Something tells me I won't be teaching third grade at that school this year, which is a shame because I rather enjoyed the dynamic I experienced in my short time with the other teachers and I liked the feel of the school environment. But I had done a little homework before the interview, and found out that this was the principal's first year at this particular school, and that the school's science scores fell below the state's average, and that the school, while "academically acceptable" hadn't received public kudos or accolades for a whopping year. None of these details bothered me until experiencing the principal's reaction to my responses during the interview.

First-year principals, like first-year ANYTHINGS, are eager to prove themselves. In today's Blue Ribbon/Gold Star/Sparkley Crown School competition, and with the requirements set by NCLB, I understand that administrators, like teachers and students, are pushed to perform, and pushed to produce the results that have been labeled as "indicators of success." But meeting administrators that desire the banners, the photo ops and the publicity at the cost of the well-being of their teachers bothers me.

I'm qualified. I do a good job. As a rather simplistic job description, I'm paid to require other people to think. But I'm tired of meeting administrators who don't like the fact that I myself have opinions and am willing to share them, especially when I'm asked what they are in an interview. I don't challenge administrator's authority, nor do I disrespect their role, but I'm very clear on what I think that role is: school administrators are employed to make sure I can do MY job effectively for our students. A principal might hire me, but it's his or her job to provide safety plans, collegial group time, and various other resources for any student and/or teacher support that is necessary. Principals are guides, to help me and my colleagues achieve not just OTHER peoples' goals for our school and district, but the goals we set for ourselves and our students. Principals should be advocates not only for students, but for teachers, support staff, and other paraprofessionals whose jobs make student learning possible each day.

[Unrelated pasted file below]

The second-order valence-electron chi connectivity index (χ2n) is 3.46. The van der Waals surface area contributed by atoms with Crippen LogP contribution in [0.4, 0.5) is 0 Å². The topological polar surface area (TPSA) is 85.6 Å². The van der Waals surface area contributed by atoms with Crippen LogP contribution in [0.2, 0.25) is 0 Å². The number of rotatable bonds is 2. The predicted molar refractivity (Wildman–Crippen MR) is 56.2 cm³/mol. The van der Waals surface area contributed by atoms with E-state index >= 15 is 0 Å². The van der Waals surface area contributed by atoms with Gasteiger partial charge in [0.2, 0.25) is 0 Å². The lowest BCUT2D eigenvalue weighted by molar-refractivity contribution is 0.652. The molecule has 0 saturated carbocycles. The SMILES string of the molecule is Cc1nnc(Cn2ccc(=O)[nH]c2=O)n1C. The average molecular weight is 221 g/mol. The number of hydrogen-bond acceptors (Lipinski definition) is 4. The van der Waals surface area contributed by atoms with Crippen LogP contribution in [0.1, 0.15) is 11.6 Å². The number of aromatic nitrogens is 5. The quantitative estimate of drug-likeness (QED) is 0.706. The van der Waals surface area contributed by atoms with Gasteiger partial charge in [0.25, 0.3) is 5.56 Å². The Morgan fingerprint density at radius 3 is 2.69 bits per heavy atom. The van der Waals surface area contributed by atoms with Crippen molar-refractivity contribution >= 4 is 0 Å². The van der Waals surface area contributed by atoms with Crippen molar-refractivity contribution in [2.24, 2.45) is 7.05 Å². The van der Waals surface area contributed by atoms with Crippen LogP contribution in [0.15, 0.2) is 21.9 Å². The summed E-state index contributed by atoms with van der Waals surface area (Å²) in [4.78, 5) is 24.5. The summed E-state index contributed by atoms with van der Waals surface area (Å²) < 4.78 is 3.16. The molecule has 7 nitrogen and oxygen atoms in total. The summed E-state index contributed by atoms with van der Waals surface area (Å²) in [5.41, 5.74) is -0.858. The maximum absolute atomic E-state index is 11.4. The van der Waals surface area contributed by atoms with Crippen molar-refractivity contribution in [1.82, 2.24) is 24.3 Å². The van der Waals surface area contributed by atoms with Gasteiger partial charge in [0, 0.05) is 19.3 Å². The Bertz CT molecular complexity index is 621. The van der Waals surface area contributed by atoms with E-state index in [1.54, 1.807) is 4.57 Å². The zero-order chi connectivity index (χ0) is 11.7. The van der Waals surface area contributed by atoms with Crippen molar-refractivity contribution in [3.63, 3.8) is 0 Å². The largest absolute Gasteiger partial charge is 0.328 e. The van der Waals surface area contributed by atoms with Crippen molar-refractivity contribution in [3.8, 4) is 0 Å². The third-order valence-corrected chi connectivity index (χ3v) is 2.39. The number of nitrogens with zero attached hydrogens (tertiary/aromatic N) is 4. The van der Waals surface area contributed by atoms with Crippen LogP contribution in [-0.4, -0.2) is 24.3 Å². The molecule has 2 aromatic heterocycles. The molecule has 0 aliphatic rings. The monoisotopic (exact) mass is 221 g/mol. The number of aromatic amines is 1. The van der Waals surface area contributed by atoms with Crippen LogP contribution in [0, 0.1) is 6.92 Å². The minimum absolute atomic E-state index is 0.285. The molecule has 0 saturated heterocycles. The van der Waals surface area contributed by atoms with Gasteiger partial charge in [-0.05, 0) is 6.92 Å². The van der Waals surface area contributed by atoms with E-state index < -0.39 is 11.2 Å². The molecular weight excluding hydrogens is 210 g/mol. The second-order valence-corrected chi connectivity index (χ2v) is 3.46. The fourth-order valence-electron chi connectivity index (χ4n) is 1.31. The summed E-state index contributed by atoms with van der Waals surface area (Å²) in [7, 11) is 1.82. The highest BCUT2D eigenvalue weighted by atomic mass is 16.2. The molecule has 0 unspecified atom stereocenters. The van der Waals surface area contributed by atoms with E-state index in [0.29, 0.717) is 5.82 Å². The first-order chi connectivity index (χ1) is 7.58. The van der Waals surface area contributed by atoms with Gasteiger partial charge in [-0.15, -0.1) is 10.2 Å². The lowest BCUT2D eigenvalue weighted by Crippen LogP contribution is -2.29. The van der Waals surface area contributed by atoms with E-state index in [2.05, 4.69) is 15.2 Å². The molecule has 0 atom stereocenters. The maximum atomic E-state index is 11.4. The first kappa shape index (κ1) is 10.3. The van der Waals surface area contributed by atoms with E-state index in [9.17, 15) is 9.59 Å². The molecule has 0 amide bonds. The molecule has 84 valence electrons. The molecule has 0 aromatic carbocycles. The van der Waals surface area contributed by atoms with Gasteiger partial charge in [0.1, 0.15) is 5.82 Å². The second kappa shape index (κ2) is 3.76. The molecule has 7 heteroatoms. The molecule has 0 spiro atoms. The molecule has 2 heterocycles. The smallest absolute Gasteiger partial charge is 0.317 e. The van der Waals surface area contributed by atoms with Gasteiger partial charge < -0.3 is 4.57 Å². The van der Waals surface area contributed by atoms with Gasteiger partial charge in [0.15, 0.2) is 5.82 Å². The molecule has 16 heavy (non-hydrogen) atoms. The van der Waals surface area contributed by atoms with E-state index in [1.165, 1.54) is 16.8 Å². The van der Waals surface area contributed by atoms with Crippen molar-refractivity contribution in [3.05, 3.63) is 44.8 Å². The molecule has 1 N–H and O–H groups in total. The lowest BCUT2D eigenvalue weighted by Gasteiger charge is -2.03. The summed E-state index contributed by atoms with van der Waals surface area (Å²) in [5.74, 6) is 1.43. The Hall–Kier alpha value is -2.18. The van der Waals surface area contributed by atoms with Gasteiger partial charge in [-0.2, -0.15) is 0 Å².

This "them versus us" is getting old. Am I really the only person who feels this way?

1 comment:

  1. I've worked at one of the "high profile" schools in this area, and the people I met there became close friends. The school has had a series of administrators, though, who've all moved on. I left several years ago, myself, dissatisfied with one of the previous principals because she wasn't supportive of what I felt was a really excellent group of teachers. You're right, principals should be advocates for teachers.